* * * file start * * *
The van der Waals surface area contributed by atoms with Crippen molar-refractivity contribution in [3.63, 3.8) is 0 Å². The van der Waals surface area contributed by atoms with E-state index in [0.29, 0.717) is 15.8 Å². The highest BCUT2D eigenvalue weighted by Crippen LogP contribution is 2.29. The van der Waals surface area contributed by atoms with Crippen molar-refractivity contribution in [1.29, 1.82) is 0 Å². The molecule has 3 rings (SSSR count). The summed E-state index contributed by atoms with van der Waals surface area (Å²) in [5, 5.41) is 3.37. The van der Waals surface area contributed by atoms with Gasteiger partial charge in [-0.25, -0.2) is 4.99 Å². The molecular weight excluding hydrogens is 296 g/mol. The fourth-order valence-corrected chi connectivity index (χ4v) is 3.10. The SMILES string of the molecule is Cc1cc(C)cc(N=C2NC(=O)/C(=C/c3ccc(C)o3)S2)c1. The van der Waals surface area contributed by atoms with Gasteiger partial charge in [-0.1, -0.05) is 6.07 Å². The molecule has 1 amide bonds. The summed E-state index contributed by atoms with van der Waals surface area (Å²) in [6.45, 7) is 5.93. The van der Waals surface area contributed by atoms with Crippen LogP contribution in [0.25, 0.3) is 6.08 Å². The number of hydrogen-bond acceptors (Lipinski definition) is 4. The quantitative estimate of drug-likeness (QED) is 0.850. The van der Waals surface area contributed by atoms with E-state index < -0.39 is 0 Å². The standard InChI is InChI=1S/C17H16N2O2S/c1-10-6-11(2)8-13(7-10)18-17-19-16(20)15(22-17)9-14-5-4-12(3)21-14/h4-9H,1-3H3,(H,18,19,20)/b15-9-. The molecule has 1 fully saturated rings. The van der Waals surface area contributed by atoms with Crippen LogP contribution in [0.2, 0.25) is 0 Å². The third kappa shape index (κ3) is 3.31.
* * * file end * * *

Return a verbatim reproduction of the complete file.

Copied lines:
The van der Waals surface area contributed by atoms with Crippen molar-refractivity contribution in [3.63, 3.8) is 0 Å². The van der Waals surface area contributed by atoms with E-state index in [0.29, 0.717) is 15.8 Å². The highest BCUT2D eigenvalue weighted by Crippen LogP contribution is 2.29. The van der Waals surface area contributed by atoms with Crippen molar-refractivity contribution in [1.29, 1.82) is 0 Å². The molecule has 3 rings (SSSR count). The summed E-state index contributed by atoms with van der Waals surface area (Å²) in [5, 5.41) is 3.37. The van der Waals surface area contributed by atoms with Gasteiger partial charge in [-0.25, -0.2) is 4.99 Å². The molecular weight excluding hydrogens is 296 g/mol. The fourth-order valence-corrected chi connectivity index (χ4v) is 3.10. The SMILES string of the molecule is Cc1cc(C)cc(N=C2NC(=O)/C(=C/c3ccc(C)o3)S2)c1. The van der Waals surface area contributed by atoms with Gasteiger partial charge in [-0.1, -0.05) is 6.07 Å². The molecule has 1 amide bonds. The summed E-state index contributed by atoms with van der Waals surface area (Å²) in [6.45, 7) is 5.93. The van der Waals surface area contributed by atoms with Crippen LogP contribution in [0.25, 0.3) is 6.08 Å². The number of hydrogen-bond acceptors (Lipinski definition) is 4. The quantitative estimate of drug-likeness (QED) is 0.850. The van der Waals surface area contributed by atoms with E-state index < -0.39 is 0 Å². The standard InChI is InChI=1S/C17H16N2O2S/c1-10-6-11(2)8-13(7-10)18-17-19-16(20)15(22-17)9-14-5-4-12(3)21-14/h4-9H,1-3H3,(H,18,19,20)/b15-9-. The molecule has 1 fully saturated rings. The van der Waals surface area contributed by atoms with Crippen LogP contribution in [0.2, 0.25) is 0 Å². The third kappa shape index (κ3) is 3.31.